Mammoth Memory

Refraction use – bicycle reflectors

Wherever the bicycle rider is on the road, light will be reflected back to the car from the bicycle's rear reflector.

Unlike a mirror a reflector reflects light back in the same direction it came from.

If the back of the bicycle had a mirror instead of a reflector then the car may not see the cyclist at all.

How this reflector works is by using total internal reflection.

How reflectors use total internal reflection to reflect light back in the direction it came from.

Whatever the direction of light, the ray of light incident on the reflector is sent back in the same direction.

Light from the car headlamps hits the front of the red reflector at a small angle of incidence. The back of the red plastic is angled so that light hits this surface at a high angle of incidence greater than the critical angle. Total internal reflection occurs twice. All the light bounces back and is returned in the direction it came. No matter in which direction the light enters the red plastic, it will always return in the opposite direction. The car driver can therefore see the reflection of their own headlamps.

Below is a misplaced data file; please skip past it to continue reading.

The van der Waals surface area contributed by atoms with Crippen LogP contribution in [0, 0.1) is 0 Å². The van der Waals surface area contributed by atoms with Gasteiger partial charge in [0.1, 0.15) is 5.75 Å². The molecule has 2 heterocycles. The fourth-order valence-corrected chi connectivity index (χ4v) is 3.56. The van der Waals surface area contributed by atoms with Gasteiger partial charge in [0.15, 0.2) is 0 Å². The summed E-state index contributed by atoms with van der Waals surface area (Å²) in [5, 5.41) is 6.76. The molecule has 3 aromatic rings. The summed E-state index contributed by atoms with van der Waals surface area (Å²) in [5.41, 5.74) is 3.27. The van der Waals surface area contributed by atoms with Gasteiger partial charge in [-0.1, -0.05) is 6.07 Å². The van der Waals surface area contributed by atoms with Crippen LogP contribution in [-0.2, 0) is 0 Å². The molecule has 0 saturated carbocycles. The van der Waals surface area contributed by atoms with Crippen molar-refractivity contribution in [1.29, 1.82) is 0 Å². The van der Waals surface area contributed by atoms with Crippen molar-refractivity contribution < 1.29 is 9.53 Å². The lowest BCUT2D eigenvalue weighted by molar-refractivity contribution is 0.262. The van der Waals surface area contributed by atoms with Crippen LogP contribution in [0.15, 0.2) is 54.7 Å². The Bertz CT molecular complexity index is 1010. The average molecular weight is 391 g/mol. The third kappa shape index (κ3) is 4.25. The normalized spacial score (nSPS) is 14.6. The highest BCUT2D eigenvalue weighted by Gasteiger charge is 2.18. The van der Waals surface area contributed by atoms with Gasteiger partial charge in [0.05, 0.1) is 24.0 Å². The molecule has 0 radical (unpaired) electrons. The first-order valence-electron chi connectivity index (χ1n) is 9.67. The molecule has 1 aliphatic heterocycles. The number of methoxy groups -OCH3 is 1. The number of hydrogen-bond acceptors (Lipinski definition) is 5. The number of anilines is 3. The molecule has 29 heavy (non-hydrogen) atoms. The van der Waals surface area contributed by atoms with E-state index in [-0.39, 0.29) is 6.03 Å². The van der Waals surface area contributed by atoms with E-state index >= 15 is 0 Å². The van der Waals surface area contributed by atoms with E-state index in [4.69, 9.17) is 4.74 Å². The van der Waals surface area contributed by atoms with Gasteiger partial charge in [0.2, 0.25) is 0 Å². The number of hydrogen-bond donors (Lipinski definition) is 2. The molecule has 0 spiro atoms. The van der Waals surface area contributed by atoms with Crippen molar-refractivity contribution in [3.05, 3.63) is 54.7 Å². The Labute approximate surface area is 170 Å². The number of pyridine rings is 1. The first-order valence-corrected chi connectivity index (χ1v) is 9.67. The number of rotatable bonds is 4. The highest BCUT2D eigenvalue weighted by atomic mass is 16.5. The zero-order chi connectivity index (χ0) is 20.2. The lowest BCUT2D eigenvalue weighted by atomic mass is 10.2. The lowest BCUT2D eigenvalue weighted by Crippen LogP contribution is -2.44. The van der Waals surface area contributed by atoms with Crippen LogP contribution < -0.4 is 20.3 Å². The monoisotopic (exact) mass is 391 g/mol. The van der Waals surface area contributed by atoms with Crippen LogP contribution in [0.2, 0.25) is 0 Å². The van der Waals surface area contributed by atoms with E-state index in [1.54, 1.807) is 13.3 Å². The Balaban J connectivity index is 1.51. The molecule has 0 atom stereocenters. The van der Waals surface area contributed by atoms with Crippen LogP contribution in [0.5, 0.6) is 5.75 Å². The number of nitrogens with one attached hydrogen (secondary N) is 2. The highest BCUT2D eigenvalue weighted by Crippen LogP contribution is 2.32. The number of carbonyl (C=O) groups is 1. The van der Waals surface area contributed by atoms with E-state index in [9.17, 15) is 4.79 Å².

Angle of incidence and critical angle that result in total internal reflection taking place inside a reflector.

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